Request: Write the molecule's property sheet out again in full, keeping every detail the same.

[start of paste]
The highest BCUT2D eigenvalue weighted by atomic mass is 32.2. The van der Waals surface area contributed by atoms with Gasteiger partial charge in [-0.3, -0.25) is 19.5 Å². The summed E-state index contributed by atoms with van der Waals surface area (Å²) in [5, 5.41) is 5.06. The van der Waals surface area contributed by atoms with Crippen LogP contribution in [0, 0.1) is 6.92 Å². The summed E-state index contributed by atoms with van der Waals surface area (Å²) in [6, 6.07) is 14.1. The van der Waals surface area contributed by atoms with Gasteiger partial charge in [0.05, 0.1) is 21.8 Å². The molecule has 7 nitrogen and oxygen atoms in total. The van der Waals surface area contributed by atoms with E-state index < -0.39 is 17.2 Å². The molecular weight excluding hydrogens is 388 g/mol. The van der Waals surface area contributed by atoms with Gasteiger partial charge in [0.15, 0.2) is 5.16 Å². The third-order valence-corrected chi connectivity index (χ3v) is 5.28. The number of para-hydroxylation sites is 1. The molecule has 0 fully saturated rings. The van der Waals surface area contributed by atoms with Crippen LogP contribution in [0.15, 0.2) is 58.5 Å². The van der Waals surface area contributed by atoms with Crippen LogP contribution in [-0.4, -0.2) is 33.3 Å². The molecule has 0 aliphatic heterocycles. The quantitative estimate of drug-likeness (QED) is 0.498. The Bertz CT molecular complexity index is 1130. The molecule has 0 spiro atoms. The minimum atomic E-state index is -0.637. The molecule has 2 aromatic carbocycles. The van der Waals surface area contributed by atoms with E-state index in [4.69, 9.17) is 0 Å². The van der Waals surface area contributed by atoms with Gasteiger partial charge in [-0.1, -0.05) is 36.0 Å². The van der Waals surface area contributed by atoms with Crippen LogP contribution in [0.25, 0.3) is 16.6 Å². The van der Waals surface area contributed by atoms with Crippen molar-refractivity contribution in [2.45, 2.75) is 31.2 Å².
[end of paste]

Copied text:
The highest BCUT2D eigenvalue weighted by atomic mass is 32.2. The van der Waals surface area contributed by atoms with Gasteiger partial charge in [-0.3, -0.25) is 19.5 Å². The summed E-state index contributed by atoms with van der Waals surface area (Å²) in [5, 5.41) is 5.06. The van der Waals surface area contributed by atoms with Crippen LogP contribution in [0, 0.1) is 6.92 Å². The summed E-state index contributed by atoms with van der Waals surface area (Å²) in [6, 6.07) is 14.1. The van der Waals surface area contributed by atoms with Gasteiger partial charge in [0.05, 0.1) is 21.8 Å². The molecule has 7 nitrogen and oxygen atoms in total. The van der Waals surface area contributed by atoms with E-state index < -0.39 is 17.2 Å². The molecular weight excluding hydrogens is 388 g/mol. The van der Waals surface area contributed by atoms with Gasteiger partial charge in [0.15, 0.2) is 5.16 Å². The third-order valence-corrected chi connectivity index (χ3v) is 5.28. The number of para-hydroxylation sites is 1. The molecule has 0 fully saturated rings. The van der Waals surface area contributed by atoms with Crippen LogP contribution in [0.15, 0.2) is 58.5 Å². The van der Waals surface area contributed by atoms with Crippen LogP contribution in [-0.4, -0.2) is 33.3 Å². The molecule has 0 aliphatic heterocycles. The quantitative estimate of drug-likeness (QED) is 0.498. The Bertz CT molecular complexity index is 1130. The molecule has 0 spiro atoms. The minimum atomic E-state index is -0.637. The molecule has 2 aromatic carbocycles. The van der Waals surface area contributed by atoms with E-state index in [4.69, 9.17) is 0 Å². The van der Waals surface area contributed by atoms with Gasteiger partial charge in [-0.1, -0.05) is 36.0 Å². The van der Waals surface area contributed by atoms with Crippen LogP contribution in [0.25, 0.3) is 16.6 Å². The van der Waals surface area contributed by atoms with Crippen molar-refractivity contribution in [2.45, 2.75) is 31.2 Å².